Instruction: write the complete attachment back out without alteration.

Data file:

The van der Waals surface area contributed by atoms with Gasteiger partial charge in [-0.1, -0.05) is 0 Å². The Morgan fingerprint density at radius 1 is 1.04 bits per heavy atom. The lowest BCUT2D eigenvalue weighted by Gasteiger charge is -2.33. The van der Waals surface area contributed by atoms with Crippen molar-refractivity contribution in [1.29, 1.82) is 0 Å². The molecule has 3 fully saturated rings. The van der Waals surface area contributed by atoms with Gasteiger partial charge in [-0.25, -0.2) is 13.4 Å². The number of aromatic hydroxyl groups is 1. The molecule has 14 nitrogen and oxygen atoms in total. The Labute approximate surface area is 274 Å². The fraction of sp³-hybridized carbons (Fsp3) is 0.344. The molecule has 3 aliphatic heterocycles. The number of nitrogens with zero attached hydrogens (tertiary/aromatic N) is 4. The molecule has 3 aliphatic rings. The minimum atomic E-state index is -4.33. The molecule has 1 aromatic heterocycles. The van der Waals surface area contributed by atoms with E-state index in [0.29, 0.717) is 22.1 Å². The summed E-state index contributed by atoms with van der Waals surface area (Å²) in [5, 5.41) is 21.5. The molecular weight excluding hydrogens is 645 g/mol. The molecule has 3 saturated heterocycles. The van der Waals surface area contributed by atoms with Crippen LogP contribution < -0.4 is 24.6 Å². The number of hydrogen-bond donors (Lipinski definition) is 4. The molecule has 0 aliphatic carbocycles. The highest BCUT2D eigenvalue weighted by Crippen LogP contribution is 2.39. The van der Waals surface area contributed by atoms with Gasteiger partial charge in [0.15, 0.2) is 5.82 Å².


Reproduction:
The van der Waals surface area contributed by atoms with Gasteiger partial charge in [-0.1, -0.05) is 0 Å². The Morgan fingerprint density at radius 1 is 1.04 bits per heavy atom. The lowest BCUT2D eigenvalue weighted by Gasteiger charge is -2.33. The van der Waals surface area contributed by atoms with Crippen molar-refractivity contribution in [1.29, 1.82) is 0 Å². The molecule has 3 fully saturated rings. The van der Waals surface area contributed by atoms with Gasteiger partial charge in [-0.25, -0.2) is 13.4 Å². The number of aromatic hydroxyl groups is 1. The molecule has 14 nitrogen and oxygen atoms in total. The Labute approximate surface area is 274 Å². The fraction of sp³-hybridized carbons (Fsp3) is 0.344. The molecule has 3 aliphatic heterocycles. The number of nitrogens with zero attached hydrogens (tertiary/aromatic N) is 4. The molecule has 3 aliphatic rings. The minimum atomic E-state index is -4.33. The molecule has 1 aromatic heterocycles. The van der Waals surface area contributed by atoms with E-state index in [0.29, 0.717) is 22.1 Å². The summed E-state index contributed by atoms with van der Waals surface area (Å²) in [5, 5.41) is 21.5. The molecular weight excluding hydrogens is 645 g/mol. The molecule has 3 saturated heterocycles. The van der Waals surface area contributed by atoms with Crippen LogP contribution < -0.4 is 24.6 Å². The number of hydrogen-bond donors (Lipinski definition) is 4. The molecule has 0 aliphatic carbocycles. The highest BCUT2D eigenvalue weighted by Crippen LogP contribution is 2.39. The van der Waals surface area contributed by atoms with Gasteiger partial charge in [0.15, 0.2) is 5.82 Å².